Copyright and the Doctrine of Fair Use
‘While I shall think myself bound to secure every man in the enjoyment of his copyright, one must not put manacles upon science.’ – Lord Ellenborough in Carl v Kearsley (1802)
The US Court of Appeals for the second circuit has once again come in support of the concept of fair use in the case of Authors Guild v Google Inc. A brief of the facts is that the plaintiffs filed suit against Google alleging copyright infringement after Google Inc. scanned copies of their copyright protected books thereby creating digital copies and a search functionality through which snippets from those books could be viewed by the public.
The court cited various reasons for its decision among them that the unauthorized copying was highly transformative and could not constitute a market substitute for the published books. This blogger has noted a number of factors from the court’s decision:
- That the essence of copyright is to expand public knowledge by giving authors control over the use of their works and creating an incentive for more authorship through which the public can continue to be intellectually enriched.
- That unauthorized copying of copyright protected works is allowed when the use of the works is transformative i.e. that the use expands the utility of the original works. With reference to this case, Google books expands the utility of published books by enabling the public to easily find books beneficial to their study and know where to purchase them.
- That the more transformative the new work, the less will be the significance of other factors such as commercialism that may weigh against a finding of fair use. In this case, Authors Guild argued that Google Inc. was a profit making entity which was out to increase its market with the Google Books feature. The court however considered the utility of the Google Books feature which expands public knowledge without providing a substantial substitute of the original works.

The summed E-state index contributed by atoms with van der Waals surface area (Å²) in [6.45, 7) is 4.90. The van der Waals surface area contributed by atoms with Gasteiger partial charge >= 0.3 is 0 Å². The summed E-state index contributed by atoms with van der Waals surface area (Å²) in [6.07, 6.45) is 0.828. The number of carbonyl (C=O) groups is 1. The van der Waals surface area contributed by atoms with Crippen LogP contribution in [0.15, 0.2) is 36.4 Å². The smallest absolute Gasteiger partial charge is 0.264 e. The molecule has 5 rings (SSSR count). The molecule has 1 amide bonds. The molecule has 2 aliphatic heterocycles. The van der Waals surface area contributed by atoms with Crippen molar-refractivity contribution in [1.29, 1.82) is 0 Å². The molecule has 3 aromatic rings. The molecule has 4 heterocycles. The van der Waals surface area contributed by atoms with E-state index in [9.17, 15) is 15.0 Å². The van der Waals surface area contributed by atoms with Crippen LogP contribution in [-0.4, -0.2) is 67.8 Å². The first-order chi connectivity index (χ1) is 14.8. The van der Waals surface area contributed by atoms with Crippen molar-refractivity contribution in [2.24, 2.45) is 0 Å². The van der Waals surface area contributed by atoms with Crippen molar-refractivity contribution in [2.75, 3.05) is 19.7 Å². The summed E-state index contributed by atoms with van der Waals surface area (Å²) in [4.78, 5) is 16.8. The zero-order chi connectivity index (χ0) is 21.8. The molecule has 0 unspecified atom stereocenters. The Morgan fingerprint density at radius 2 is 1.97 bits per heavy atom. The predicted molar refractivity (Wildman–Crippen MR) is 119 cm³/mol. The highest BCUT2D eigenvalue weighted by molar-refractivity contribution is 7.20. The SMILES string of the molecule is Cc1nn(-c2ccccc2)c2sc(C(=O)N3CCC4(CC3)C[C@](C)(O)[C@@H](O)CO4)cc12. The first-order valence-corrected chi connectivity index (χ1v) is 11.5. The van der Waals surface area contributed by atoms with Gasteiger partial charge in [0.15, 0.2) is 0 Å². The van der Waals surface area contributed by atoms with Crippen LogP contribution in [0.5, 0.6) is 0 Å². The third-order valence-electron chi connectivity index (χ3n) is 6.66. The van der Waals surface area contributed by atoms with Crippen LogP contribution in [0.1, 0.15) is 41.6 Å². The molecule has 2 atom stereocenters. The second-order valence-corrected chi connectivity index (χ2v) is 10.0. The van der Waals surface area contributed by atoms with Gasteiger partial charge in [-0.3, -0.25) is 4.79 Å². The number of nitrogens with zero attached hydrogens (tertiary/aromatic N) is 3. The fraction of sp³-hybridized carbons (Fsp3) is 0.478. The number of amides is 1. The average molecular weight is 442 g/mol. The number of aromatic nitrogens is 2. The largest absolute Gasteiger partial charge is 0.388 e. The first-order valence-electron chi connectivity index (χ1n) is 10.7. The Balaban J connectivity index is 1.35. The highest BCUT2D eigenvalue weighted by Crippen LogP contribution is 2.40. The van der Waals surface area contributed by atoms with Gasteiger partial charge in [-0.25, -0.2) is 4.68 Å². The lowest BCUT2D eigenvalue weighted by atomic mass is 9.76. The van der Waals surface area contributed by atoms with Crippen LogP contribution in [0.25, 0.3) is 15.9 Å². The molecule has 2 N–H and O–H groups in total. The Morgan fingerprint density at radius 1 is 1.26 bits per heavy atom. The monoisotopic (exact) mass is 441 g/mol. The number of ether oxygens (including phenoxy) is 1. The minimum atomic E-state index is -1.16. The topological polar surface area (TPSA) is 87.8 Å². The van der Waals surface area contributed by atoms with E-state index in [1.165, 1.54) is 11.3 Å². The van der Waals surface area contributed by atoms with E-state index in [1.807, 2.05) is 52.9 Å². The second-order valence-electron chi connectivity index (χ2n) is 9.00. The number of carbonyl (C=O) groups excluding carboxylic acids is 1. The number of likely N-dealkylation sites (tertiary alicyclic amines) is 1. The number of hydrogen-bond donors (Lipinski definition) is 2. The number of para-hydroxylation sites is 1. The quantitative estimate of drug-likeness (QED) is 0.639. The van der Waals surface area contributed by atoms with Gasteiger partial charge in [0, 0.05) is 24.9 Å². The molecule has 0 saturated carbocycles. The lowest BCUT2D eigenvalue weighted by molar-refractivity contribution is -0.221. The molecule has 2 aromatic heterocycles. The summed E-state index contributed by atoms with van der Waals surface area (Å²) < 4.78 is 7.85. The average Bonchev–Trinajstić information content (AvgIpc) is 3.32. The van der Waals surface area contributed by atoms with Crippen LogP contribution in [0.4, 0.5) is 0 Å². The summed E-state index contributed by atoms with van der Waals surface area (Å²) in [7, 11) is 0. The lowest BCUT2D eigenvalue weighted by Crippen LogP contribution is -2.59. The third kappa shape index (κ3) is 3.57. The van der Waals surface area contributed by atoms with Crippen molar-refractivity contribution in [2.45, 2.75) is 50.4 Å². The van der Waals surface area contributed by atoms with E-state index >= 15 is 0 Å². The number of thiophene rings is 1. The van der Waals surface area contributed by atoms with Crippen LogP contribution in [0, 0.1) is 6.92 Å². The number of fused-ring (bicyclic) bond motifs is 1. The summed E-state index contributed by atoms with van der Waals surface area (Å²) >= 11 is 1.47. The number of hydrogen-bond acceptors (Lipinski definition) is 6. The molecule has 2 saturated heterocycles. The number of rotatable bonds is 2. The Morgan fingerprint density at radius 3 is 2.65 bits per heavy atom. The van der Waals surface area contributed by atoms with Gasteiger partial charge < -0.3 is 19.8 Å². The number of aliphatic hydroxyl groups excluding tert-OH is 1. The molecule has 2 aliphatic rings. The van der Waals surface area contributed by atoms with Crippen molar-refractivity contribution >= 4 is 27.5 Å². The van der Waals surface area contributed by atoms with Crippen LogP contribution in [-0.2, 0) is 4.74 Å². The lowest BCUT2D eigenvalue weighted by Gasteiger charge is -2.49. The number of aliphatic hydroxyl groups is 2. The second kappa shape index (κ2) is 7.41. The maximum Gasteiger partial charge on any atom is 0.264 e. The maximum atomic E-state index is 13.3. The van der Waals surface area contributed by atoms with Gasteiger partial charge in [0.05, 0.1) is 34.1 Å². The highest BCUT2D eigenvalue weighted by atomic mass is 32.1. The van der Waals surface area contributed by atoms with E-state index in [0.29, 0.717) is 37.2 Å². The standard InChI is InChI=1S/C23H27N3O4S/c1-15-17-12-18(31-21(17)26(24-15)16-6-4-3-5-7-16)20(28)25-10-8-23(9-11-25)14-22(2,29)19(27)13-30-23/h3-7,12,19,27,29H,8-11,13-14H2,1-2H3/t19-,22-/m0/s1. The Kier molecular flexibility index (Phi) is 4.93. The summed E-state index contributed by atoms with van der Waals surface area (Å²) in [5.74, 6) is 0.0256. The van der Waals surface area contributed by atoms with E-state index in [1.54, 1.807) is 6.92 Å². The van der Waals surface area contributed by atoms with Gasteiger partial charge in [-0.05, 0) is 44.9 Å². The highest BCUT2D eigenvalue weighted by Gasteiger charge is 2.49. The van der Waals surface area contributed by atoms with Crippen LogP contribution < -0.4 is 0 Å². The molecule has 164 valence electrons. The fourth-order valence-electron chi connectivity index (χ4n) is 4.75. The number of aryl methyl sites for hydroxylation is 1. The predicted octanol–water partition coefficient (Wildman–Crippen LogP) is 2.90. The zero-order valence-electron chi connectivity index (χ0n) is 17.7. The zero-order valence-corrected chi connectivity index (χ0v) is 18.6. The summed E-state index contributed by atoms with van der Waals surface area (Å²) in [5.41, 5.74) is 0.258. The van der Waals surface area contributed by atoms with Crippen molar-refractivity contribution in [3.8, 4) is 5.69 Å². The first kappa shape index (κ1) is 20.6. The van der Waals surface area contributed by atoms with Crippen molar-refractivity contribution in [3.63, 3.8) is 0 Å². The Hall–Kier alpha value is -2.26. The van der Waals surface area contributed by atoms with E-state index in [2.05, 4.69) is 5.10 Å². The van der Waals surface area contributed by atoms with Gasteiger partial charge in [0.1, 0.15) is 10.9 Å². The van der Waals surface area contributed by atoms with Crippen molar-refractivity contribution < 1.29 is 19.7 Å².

- That copyright seeks to primarily benefit the public!!
Moving closer home, the Copyright Act, 2001, undoubtedly allows the unauthorized copying of copyright protected works for specified purposes under the doctrine of fair dealing as opposed to the fair use doctrine of American law. The exceptions to copyright infringement which may be relied on by a defendant in a copyright infringement suit are found in Section 26 of the Act and include the use of copyrighted works for: scientific research, private use, criticism or review and reporting of current events subject to acknowledgment of the source.
Unlike the American concept of fair use which involves consideration on a case by case basis, fair dealing under the Copyright Act is strictly interpreted in terms of the specified uses outlined by the Act. Therefore, in determining whether a defendant’s use of a work amounts to fair dealing, Kenyan courts will consider the following: Is the work amenable to copyright protection in Kenya? If yes, is the use of the work among the specified uses listed under section 26? Courts will also consider whether the use of the work is fair, which is a question that requires an interpretation of all circumstances surrounding the case. See the case of Margaret Ogola & 3 others v David Aduda & Another.
Well there you have it… unauthorized copying is allowed! Just as long as it’s in compliance with Section 26 of the Copyright Act. We can also keep drawing from the benefits and convenience of finding relevant books on Google! It has previously been said (at least in my circles) that what you can’t find, Google will find for you!